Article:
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Fall armyworm (FAW) poses a serious threat to food security in sub-Saharan Africa. Originally from the Americas, FAW outbreaks first occurred in West Africa in early 2016 and are now on the precipice of devastating food supplies across the continent, exacerbating global poverty and hunger. FAW attacks more than 80 different plant species and agriculture experts estimate the pest may cause over $13 billion in losses for crops like maize, sorghum, rice, and sugarcane. It can also fly up to 1,600 kilometers (nearly 1,000 miles) in 30 hours meaning it can easily migrate to surrounding farms and countries.

Given the spread and rate of the outbreak, interventions are needed at a transnational level. Information on how to respond and prevent the pest needs to quickly be transmitted to smallholder farmers and those who advise them.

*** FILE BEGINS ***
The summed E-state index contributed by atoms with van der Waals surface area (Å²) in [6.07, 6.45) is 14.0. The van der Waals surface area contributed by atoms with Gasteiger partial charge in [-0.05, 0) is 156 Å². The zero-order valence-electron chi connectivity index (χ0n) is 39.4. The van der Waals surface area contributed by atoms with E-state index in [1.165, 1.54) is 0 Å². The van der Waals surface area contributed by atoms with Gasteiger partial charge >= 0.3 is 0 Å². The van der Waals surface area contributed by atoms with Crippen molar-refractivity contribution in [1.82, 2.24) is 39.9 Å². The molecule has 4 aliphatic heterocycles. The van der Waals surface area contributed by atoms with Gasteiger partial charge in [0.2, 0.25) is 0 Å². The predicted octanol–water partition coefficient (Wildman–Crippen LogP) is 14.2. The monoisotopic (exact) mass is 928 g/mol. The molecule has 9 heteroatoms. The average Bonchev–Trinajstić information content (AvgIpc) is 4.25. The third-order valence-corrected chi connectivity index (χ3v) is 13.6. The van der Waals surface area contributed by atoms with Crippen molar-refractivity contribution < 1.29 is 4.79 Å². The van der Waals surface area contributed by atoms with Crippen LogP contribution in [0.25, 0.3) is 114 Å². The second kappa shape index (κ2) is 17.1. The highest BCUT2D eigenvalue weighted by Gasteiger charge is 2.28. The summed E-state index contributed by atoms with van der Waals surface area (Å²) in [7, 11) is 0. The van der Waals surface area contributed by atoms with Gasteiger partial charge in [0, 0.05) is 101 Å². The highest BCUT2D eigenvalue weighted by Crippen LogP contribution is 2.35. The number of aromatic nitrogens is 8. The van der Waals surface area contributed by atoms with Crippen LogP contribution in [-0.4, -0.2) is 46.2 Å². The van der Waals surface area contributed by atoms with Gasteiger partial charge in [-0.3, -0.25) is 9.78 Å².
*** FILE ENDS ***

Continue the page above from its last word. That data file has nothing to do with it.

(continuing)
In order to control the spread of FAW and reduce the risk of a future humanitarian crisis, smallholder farmers need improved access to immediate, accurate and actionable information on how to mitigate, identify and combat the fall armyworm. Digital technologies can be utilized in expanding the frontiers of information access in sub-Saharan Africa. Increasingly available digital technologies including sensors, geospatial imagery and data analytics can be leveraged to allow smallholder farmers to gain useful advice and make informed decisions.